A senior Indonesian delegation is visiting Australia
to learn more about fire prevention and conservation strategies. Their
country often suffers from massive forest fires that spread smoke and
ash around Southeast Asia.
Indonesia's Director General of Biodiversity and Conservation, Darori, is in Australia with colleagues to assess progress on the nations' joint Fire Watch program. The program aims to help Indonesia manage and control forest fires.
Darori will also visit Perth Zoo in Western Australia and see an orangutan colony that is helping to repopulate the Bukit Tigapuluh National Park in Indonesia.
Didy Wurjanto, a senior Indonesian Ministry of Forestry official, is part of the delegation.
He says that Australian expertise is helping provincial authorities combat the threat of wildfires.
"Quite often the owners of the lands, the community, were not able to control the fire and then they spread out and then started to engulf the nearby huts, houses and then wind their way to the conservation area. So, the cooperation between Australia and Indonesia give us a more sophisticated approach to fire warning systems," he explained.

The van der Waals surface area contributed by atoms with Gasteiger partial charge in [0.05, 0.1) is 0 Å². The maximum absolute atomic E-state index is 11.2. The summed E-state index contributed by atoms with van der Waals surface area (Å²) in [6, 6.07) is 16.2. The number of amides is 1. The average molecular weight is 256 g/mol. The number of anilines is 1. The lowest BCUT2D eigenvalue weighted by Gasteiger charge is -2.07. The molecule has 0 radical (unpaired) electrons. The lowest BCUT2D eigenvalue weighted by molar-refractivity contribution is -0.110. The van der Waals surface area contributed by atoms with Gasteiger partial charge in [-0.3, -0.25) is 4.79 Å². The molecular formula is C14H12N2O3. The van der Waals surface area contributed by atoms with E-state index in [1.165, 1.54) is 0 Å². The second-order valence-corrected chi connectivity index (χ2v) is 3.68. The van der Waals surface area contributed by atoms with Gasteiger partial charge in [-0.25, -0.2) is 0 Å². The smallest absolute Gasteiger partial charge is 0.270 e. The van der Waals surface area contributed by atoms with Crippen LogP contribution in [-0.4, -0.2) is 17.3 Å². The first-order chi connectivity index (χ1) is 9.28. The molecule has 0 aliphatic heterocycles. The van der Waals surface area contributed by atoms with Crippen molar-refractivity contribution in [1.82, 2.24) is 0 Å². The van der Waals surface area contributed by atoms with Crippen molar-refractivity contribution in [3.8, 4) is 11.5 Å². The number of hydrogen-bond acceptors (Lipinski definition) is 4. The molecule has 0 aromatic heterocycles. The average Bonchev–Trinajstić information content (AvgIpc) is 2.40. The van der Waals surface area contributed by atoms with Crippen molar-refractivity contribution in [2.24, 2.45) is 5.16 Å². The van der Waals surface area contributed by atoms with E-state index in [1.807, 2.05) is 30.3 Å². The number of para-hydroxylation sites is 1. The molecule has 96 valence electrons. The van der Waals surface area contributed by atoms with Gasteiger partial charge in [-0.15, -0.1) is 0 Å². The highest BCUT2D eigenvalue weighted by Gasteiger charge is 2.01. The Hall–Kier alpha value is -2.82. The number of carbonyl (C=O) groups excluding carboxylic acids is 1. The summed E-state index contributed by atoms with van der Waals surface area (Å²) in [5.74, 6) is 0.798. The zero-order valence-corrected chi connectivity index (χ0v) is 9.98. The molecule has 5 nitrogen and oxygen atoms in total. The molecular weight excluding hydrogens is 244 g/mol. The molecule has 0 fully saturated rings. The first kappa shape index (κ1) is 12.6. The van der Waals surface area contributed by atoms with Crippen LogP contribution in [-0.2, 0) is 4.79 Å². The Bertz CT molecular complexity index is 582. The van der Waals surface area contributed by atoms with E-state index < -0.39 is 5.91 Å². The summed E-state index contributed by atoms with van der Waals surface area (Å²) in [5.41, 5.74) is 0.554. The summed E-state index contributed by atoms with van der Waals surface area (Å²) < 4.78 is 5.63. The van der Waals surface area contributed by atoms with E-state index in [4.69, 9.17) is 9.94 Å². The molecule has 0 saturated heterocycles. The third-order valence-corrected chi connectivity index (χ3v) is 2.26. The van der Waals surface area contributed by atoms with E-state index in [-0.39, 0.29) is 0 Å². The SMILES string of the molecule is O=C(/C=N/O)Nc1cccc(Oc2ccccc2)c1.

Australian fire monitoring experts have been helping the Indonesian government reduce smoke haze and the incidence of fires, which have caused much damage to farmland as well as native flora and fauna in recent years.
Much of the managing of fires is done with the use of satellite technology, which allows officials to see where blazes start.
Nearly every year, Indonesia experiences dozens of forest fires across hundreds of thousands of hectares. The fires destroy homes and farms, and kill untold numbers of animals. They also spread a choking haze that reaches to Malaysia, Singapore and other Southeast Asia nations. The haze can be deadly to those with respiratory diseases or other health problems.
Weather patterns this year have some meteorologists and fire experts in Asia warning that Indonesia may experience a particularly bad fire season.
Australia also is helping its northern neighbor expand the Bukit Tigapuluh National Park to protect the region's iconic wildlife. There have been recent conflicts between villagers and Sumatran elephants and tigers as humans have encroached on the animals' habitat.
There are growing concerns in Indonesia over land clearing in sensitive ecosystems and its likely impact on the critically endangered orangutan.